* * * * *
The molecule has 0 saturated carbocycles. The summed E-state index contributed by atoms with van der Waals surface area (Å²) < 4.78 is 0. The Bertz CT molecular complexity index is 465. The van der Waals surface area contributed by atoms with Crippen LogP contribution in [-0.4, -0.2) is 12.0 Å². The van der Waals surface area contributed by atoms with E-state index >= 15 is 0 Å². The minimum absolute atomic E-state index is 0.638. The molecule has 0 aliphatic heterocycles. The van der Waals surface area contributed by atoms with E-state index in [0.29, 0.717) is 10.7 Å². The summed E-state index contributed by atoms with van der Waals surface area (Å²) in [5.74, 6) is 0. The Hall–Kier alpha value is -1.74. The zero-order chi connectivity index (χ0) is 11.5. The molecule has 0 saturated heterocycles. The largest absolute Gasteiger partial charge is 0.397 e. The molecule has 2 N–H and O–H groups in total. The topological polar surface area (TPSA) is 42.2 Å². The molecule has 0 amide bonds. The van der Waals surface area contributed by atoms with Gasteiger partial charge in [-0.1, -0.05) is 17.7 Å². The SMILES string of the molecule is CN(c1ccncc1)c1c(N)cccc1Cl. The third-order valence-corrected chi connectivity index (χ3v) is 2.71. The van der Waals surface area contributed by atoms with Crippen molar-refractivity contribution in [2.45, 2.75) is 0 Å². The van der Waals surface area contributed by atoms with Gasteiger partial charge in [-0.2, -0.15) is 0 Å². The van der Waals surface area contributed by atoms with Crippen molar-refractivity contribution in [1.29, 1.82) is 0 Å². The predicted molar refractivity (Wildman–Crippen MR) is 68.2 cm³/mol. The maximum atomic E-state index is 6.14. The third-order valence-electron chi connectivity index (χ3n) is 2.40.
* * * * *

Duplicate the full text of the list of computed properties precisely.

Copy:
The molecule has 0 saturated carbocycles. The summed E-state index contributed by atoms with van der Waals surface area (Å²) < 4.78 is 0. The Bertz CT molecular complexity index is 465. The van der Waals surface area contributed by atoms with Crippen LogP contribution in [-0.4, -0.2) is 12.0 Å². The van der Waals surface area contributed by atoms with E-state index >= 15 is 0 Å². The minimum absolute atomic E-state index is 0.638. The molecule has 0 aliphatic heterocycles. The van der Waals surface area contributed by atoms with E-state index in [0.29, 0.717) is 10.7 Å². The summed E-state index contributed by atoms with van der Waals surface area (Å²) in [5.74, 6) is 0. The Hall–Kier alpha value is -1.74. The zero-order chi connectivity index (χ0) is 11.5. The molecule has 0 saturated heterocycles. The largest absolute Gasteiger partial charge is 0.397 e. The molecule has 2 N–H and O–H groups in total. The topological polar surface area (TPSA) is 42.2 Å². The molecule has 0 amide bonds. The van der Waals surface area contributed by atoms with Gasteiger partial charge in [-0.1, -0.05) is 17.7 Å². The SMILES string of the molecule is CN(c1ccncc1)c1c(N)cccc1Cl. The third-order valence-corrected chi connectivity index (χ3v) is 2.71. The van der Waals surface area contributed by atoms with Crippen molar-refractivity contribution in [2.45, 2.75) is 0 Å². The van der Waals surface area contributed by atoms with Gasteiger partial charge in [-0.2, -0.15) is 0 Å². The van der Waals surface area contributed by atoms with Crippen molar-refractivity contribution in [1.29, 1.82) is 0 Å². The predicted molar refractivity (Wildman–Crippen MR) is 68.2 cm³/mol. The maximum atomic E-state index is 6.14. The third-order valence-electron chi connectivity index (χ3n) is 2.40.